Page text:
Are the financial statements wrong?

financial statements and calculatorWhen analyzing financial statements, you may need to assess whether they are wrong.  You may need to assess whether they indicate undisclosed problems, as well. Some comfort may be gained by the situation, and perhaps some corroborative information, such as:

  • Does the company use an outside CPA, and if so, what services does the CPA provide?
  • Does the CPA prepare audited or reviewed financial statements?
  • Does the accountant review bank activity and reconciliations?
  • Are journal entries being properly recorded in the company’s books?

Common Indicators of Problems

Below are some red flag indicators that there may be problems with a company’s financial statements.

  1. Cash has a negative balance. This could be due to the company having credit facilities available, but could also be caused by the company’s failure to reconcile bank statements to the general ledger. In many instances, a company will record cash disbursements (checks written), but fails to record all deposits. Such an occurrence tends to understate revenues and profitability. This could also indicate an overstatement of receivables.
  2. Book inventory is not reconciled to physical count inventory. In many businesses, inventory is one of the largest assets for the company. Failure to do a physical count, and book any differences, may result in a material misstatement of inventory. Without doing such a reconciliation, problems such as theft and other causes of inventory shrinkage may not be discovered. Further, inventory balances (on the balance sheet) impacts cost of goods sold (on the income statement). If actual ending inventory is $100,000 less than what is reflected on the books, the income statement may be overstating gross profit by $100,000, as cost of goods sold is understated by $100,000.
  3. Not understanding inventory methodology. Assuming the cost of purchasing inventory is increasing over time (i.e. vendor prices are increasing), FIFO (first in first out) will provide a more accurate indication of the current replacement value for ending inventory, but it will result in a lower cost of goods sold and higher gross profit. LIFO (last in first out) will cause a lower ending inventory and a higher cost of goods sold. A company that regularly changes its inventory methodology, could be manipulating earnings.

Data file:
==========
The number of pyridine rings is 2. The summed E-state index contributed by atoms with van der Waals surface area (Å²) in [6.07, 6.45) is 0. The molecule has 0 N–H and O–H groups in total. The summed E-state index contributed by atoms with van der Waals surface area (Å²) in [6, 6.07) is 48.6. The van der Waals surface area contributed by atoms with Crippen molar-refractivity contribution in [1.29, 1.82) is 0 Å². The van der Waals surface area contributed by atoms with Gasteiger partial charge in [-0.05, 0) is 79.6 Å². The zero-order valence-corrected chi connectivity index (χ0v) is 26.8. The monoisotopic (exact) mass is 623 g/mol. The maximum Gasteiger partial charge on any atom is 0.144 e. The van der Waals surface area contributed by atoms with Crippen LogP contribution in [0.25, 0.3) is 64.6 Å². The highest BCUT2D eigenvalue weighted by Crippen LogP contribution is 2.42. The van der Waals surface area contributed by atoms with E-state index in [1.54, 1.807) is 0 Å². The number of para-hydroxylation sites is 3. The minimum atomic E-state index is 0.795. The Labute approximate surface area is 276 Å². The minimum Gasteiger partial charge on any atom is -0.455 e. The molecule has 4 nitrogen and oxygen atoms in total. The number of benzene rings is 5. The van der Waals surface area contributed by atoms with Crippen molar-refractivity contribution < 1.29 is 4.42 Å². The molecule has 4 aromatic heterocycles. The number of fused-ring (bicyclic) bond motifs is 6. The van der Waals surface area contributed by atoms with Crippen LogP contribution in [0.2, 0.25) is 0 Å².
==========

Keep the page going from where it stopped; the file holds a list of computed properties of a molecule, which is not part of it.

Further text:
4. Sales growth without cash flow growth. As sales grow, there typically is a corresponding growth in cash flow. There should be a general correlation between the two over time. Rapid sales growth without an increase in cash flow, could be an indicator of fictitious sales, or noncollectable receivables.
  5. Inventory and accounts receivable outpacing sales. Like #4 above, as sales grow, one would generally expect inventory and accounts receivable to grow. In general, larger inventory quantities are needed to meet the demands from increased sales. Also, higher sales typically cause the accounts receivable balance to be higher, as well. If inventory or accounts receivable is growing at a faster pace than sales (or perhaps inventory or accounts receivable is increasing while sales are falling), the company could have obsolete inventory, noncollectable receivables, an inefficient collection department and procedures and may be heading in a bad direction. This could also be an indicator of inflated assets on the balance sheet and/or inflated revenues on the income statement.
  6. Large “other” or “miscellaneous” items on balance sheet or income statement. Usually these captions consist of small items that are grouped together for financial reporting purposes, as they are not easily classified elsewhere. If the balances in these accounts are material to the financial statements, you should seek more information as to the contents, as management might be trying to hide the detail.

Other indicators

  1. Debt to equity ratio is rising, indicating that the business is becoming more and more reliant on debt financing to run operations instead of from equity and operating profits. The company could become financially distressed with an economic downturn or change in interest rates.
  2. Revenues trending downward might be an indication that the company is contracting, losing market share or not keeping pace with their industry, thus without a “game plan” the future of the company could be uncertain.
  3. Gross profit margin is decreasing on consistent sales, indicating that the business’ cost to produce its product or service could be increasing. Unless the company can address these costs and reduce direct operating expenses, it may struggle as an ongoing business.


Evaluating and interpreting financial statements is just one of the many fraud detection services that we provide. Investors, lenders, vendors, and others rely on the accuracy of financial information when making decisions regarding an entity. Accordingly, having reliable and transparent financial information is essential to the user to allow them to make the best and most appropriate financial decision.